When you’re on vacation – having fun and enjoying yourself – it might be hard to resist taking advantage of unique experiences or grabbing those unusual gifts you didn’t account for. On the other hand, you may have no problem being thrifty when travelling, but what if someone gets sick or injured and needs hospital care on the road, or the car breaks down, or there is unexpected bad weather and you have to stay an extra day or two at the hotel?

After it’s all said and done, when you return home from your fun-filled trip, you may find a gaping hole where you had a pile of cash at the beginning of the month. If you had given your money a specific role before you planned your vacation, you may not have had such a shock when you got home – and you can enjoy your memories knowing you stayed on track with your financial goals.

Give your money identity, purpose, and the potential to grow by separating it into designated accounts. Try these 3 for starters:

1. Emergency Fund. Leaky roof? Flat tire? Trip to the emergency room? Maybe you’re great at resisting impulse buys (like those fabulous shoes you spied the other day), but sometimes things happen that are out of your control. Your emergency fund is for situations like these. Unexpected, unplanned-for expenses can derail a financial strategy very quickly if you’re not prepared.

The most important thing to keep in mind about this account? Do. Not. Touch. It. Unless there’s an emergency, of course. Then replace the money in the account as quickly as possible until it’s fully funded again.

How much should you keep in your emergency fund? A good rule of thumb is to shoot for at least $1,000, then build it to 3-6 months of your annual income. However much you decide suits your financial goals, just make sure you aren’t dipping into it when you don’t have an emergency. (Note: Grabbing a great pair of heels on sale is not an emergency.)

2. Retirement Fund. If you want to retire at some point (and most of us do), this one is a no-brainer. Odds are you’ve already begun to set aside a little something for the day you can trade in your suit and tie for a Hawaiian shirt and a pair of flip-flops, but is your retirement fund in the right place now? Unlike a day-to-day checking account with a very low or non-existent interest rate, your retirement fund should be in a separate account that has some power behind it. You’re taking the initiative to put away money for your future – get it working for you! Your goal should be to grow your retirement fund in an account with as high of an interest rate as you can find.

3. Fun Fund. This category may seem frivolous if you’re trying to stick to a well-structured financial plan, but it’s actually an important piece that can help make your budget “work”! Depending on your priorities, you might contribute a little or a lot to this account, but making some room for fun might make it more palatable to save long-term.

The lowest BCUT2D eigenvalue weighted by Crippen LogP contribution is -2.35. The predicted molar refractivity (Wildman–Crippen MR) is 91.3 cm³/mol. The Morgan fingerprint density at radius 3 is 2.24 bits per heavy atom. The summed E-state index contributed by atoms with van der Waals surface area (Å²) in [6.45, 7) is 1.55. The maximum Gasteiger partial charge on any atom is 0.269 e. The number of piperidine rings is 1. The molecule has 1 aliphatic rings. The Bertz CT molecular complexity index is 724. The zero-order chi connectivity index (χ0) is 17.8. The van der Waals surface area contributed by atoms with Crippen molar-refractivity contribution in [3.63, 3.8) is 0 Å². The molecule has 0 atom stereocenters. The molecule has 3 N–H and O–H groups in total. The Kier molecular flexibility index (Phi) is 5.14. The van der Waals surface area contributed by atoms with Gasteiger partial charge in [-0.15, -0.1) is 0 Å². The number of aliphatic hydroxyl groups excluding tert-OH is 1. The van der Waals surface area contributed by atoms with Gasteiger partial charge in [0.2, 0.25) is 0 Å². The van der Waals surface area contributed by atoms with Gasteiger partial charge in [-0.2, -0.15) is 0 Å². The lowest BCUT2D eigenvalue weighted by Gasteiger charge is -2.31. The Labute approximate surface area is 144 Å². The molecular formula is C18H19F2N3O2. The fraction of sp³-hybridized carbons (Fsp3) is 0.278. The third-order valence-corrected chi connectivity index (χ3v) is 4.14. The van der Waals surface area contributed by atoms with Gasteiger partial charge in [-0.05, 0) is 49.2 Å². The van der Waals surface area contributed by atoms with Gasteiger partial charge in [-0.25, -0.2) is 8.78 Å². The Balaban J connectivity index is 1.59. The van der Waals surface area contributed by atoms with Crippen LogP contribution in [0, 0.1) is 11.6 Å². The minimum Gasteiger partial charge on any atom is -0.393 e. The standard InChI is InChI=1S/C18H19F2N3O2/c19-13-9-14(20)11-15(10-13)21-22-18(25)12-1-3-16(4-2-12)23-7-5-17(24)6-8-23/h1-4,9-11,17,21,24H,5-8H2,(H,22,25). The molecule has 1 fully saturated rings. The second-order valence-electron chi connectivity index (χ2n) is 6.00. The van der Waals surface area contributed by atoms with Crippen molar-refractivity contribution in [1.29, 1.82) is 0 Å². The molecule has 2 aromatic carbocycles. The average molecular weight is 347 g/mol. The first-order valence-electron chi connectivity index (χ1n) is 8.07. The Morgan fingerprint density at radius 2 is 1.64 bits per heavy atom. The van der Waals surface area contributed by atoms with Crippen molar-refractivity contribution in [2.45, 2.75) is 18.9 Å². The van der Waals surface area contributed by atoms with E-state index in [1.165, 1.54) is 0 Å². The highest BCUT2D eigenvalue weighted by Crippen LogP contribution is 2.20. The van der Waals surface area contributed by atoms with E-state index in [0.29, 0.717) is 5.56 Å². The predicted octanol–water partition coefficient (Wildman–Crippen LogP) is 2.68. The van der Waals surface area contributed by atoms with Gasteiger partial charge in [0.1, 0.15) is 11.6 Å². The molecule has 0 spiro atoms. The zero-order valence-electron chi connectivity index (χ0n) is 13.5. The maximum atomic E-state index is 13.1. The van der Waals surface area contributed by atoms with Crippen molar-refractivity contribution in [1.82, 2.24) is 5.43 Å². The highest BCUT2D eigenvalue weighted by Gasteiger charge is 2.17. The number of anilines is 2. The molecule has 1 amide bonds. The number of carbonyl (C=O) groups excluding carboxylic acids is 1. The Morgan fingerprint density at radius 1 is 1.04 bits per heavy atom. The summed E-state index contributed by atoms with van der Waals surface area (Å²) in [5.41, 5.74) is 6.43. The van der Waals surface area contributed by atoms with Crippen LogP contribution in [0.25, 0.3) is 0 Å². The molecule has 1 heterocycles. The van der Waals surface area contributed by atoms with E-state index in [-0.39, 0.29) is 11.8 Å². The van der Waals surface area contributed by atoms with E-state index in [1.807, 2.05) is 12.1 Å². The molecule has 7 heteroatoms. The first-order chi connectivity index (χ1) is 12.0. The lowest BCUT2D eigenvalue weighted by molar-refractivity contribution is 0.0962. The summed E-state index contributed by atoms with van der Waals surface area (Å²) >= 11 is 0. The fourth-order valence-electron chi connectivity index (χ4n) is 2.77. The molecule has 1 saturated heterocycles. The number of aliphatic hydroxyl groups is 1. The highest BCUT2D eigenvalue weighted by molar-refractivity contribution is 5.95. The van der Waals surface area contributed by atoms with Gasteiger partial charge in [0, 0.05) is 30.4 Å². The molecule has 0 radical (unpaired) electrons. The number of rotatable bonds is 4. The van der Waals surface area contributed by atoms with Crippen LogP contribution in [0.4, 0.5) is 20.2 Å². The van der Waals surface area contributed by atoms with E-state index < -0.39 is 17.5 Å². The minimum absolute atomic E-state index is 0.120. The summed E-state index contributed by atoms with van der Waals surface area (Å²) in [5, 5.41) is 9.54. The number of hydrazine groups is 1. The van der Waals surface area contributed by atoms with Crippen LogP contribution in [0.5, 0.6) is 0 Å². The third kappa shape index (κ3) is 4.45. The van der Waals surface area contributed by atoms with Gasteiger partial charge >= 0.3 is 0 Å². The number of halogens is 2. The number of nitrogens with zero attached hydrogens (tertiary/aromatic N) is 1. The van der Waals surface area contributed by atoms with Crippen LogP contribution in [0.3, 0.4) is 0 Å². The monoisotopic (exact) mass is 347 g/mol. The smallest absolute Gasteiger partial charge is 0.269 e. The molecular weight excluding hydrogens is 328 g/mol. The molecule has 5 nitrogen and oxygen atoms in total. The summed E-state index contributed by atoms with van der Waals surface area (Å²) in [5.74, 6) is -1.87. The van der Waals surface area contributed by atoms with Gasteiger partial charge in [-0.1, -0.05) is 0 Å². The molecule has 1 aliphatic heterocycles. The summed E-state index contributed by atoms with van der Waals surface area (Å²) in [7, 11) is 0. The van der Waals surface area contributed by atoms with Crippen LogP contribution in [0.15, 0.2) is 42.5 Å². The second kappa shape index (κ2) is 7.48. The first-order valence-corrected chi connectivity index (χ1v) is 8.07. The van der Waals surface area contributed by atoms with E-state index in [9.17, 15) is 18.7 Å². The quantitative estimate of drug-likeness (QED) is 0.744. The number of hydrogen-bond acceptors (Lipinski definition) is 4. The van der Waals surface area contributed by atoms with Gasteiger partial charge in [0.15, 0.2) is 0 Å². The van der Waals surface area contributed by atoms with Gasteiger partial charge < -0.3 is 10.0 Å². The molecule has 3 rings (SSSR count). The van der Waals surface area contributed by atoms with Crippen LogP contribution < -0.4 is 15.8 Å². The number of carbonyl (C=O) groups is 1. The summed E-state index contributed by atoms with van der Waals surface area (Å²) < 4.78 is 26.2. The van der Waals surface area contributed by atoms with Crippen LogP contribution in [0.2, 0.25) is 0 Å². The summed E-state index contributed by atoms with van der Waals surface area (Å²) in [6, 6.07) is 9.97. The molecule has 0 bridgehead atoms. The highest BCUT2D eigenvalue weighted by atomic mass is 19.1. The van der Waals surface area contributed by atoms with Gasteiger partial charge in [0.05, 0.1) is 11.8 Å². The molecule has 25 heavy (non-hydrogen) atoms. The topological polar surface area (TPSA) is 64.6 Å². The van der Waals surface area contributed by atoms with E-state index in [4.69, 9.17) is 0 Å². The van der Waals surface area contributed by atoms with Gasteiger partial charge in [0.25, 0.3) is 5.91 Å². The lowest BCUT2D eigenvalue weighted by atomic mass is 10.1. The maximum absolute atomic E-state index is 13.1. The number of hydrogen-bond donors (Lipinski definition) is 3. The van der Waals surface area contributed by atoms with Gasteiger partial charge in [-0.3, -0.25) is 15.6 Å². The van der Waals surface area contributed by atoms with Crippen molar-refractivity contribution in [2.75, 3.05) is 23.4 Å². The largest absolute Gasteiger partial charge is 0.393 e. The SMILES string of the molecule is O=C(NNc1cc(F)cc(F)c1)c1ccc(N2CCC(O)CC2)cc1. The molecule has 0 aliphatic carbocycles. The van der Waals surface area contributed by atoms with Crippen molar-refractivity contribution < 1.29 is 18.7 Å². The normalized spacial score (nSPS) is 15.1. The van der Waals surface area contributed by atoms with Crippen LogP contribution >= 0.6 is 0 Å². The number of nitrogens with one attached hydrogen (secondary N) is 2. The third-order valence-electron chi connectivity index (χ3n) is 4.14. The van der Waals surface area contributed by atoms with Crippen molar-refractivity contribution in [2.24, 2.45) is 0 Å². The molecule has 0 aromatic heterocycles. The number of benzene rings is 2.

You might try setting aside 10% of your paycheck for fun and entertainment and see how that works – is that too much or not enough? Bonus: this is easy to calculate each month. If you’re bringing in $2,000 per month, put no more than $200 in your Fun Fund.

What you do with your Fun Fund is your choice. Will it be more of a vacation fund or a concert fund? A wardrobe fund or a theme park fund? It’s all up to you. And when the rest of your money has a purpose and is growing for your future, you might feel less guilty about snagging those hot shoes you’ve had your eye on when they finally do get marked down.

Don’t let your goals and your money get lost in a black hole of coulda, woulda, shoulda. What kind of purpose do you want to give your money? I can help!

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February 27, 2019

Why do banks pay interest?

Why do banks pay interest?

When you deposit money into certain bank accounts, they’ll pay you interest.

Have you ever wondered why they do this? Banks perform lots of services. They’re holding your money for you, making it accessible at tens of thousands of points across the globe, facilitating purchases from e-commerce sites, processing automatic payments, etc. Oftentimes this is done for free or for a small fee. So why would they pay interest on top of all this?

Let’s find out.

Banks play both sides
We need a place to store our money. Some people might not like the idea of handing over their hard-earned cash to a financial institution, but storing their savings under the mattress might make it difficult to perform many transactions, especially online. Banks perform the essential service of giving much of the population a place to store their money while simultaneously facilitating payments between different participants.

Modern economies function on debt (so not all debt is necessarily bad). Corporate debt owed to a bank might be used to grow a business quickly by taking advantage of a great business opportunity.

People don’t always have the entire amount of money all at once to buy something very costly like a house, so banks can help out by lending them the money. To collect the money to lend out, banks receive deposits from other customers.